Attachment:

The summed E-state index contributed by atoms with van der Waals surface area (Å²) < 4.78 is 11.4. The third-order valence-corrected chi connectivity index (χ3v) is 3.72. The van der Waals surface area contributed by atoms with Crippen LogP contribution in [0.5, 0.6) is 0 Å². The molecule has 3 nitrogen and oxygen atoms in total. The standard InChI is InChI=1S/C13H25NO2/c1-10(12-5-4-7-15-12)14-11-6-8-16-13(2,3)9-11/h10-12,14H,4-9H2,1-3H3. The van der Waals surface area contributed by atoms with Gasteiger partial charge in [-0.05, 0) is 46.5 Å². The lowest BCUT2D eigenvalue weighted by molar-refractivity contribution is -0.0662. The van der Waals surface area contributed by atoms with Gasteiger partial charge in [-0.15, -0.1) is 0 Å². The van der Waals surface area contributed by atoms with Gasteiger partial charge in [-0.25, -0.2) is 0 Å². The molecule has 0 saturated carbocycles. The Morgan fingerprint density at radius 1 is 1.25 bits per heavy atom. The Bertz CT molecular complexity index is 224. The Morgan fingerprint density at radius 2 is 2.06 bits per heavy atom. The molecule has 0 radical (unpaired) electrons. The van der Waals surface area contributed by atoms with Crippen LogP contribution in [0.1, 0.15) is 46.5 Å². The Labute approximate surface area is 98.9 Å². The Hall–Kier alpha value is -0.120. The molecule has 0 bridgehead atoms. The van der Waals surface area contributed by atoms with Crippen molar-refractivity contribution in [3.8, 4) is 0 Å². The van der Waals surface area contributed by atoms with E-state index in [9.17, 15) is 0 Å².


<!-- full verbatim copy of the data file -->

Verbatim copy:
The summed E-state index contributed by atoms with van der Waals surface area (Å²) < 4.78 is 11.4. The third-order valence-corrected chi connectivity index (χ3v) is 3.72. The van der Waals surface area contributed by atoms with Crippen LogP contribution in [0.5, 0.6) is 0 Å². The molecule has 3 nitrogen and oxygen atoms in total. The standard InChI is InChI=1S/C13H25NO2/c1-10(12-5-4-7-15-12)14-11-6-8-16-13(2,3)9-11/h10-12,14H,4-9H2,1-3H3. The van der Waals surface area contributed by atoms with Gasteiger partial charge in [-0.05, 0) is 46.5 Å². The lowest BCUT2D eigenvalue weighted by molar-refractivity contribution is -0.0662. The van der Waals surface area contributed by atoms with Gasteiger partial charge in [-0.15, -0.1) is 0 Å². The van der Waals surface area contributed by atoms with Gasteiger partial charge in [-0.25, -0.2) is 0 Å². The molecule has 0 saturated carbocycles. The Morgan fingerprint density at radius 1 is 1.25 bits per heavy atom. The Bertz CT molecular complexity index is 224. The Morgan fingerprint density at radius 2 is 2.06 bits per heavy atom. The molecule has 0 radical (unpaired) electrons. The van der Waals surface area contributed by atoms with Crippen LogP contribution in [0.1, 0.15) is 46.5 Å². The Labute approximate surface area is 98.9 Å². The Hall–Kier alpha value is -0.120. The molecule has 0 bridgehead atoms. The van der Waals surface area contributed by atoms with Crippen molar-refractivity contribution in [3.8, 4) is 0 Å². The van der Waals surface area contributed by atoms with E-state index in [9.17, 15) is 0 Å².